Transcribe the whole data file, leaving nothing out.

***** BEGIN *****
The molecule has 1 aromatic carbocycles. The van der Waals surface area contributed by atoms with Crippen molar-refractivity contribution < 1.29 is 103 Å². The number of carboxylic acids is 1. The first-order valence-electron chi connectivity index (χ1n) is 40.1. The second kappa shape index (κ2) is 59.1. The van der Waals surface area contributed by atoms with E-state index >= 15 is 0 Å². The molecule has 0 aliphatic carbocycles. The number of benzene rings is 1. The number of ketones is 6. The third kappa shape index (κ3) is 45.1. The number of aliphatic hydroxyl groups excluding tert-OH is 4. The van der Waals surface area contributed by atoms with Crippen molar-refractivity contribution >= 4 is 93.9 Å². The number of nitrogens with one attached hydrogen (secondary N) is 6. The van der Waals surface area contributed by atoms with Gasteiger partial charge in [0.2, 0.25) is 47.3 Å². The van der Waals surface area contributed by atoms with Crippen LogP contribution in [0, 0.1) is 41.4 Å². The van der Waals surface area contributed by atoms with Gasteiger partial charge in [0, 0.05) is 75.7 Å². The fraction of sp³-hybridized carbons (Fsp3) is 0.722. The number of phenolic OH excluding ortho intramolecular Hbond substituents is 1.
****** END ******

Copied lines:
The molecule has 1 aromatic carbocycles. The van der Waals surface area contributed by atoms with Crippen molar-refractivity contribution < 1.29 is 103 Å². The number of carboxylic acids is 1. The first-order valence-electron chi connectivity index (χ1n) is 40.1. The second kappa shape index (κ2) is 59.1. The van der Waals surface area contributed by atoms with E-state index >= 15 is 0 Å². The molecule has 0 aliphatic carbocycles. The number of benzene rings is 1. The number of ketones is 6. The third kappa shape index (κ3) is 45.1. The number of aliphatic hydroxyl groups excluding tert-OH is 4. The van der Waals surface area contributed by atoms with Crippen molar-refractivity contribution >= 4 is 93.9 Å². The number of nitrogens with one attached hydrogen (secondary N) is 6. The van der Waals surface area contributed by atoms with Gasteiger partial charge in [0.2, 0.25) is 47.3 Å². The van der Waals surface area contributed by atoms with Crippen LogP contribution in [0, 0.1) is 41.4 Å². The van der Waals surface area contributed by atoms with Gasteiger partial charge in [0, 0.05) is 75.7 Å². The fraction of sp³-hybridized carbons (Fsp3) is 0.722. The number of phenolic OH excluding ortho intramolecular Hbond substituents is 1.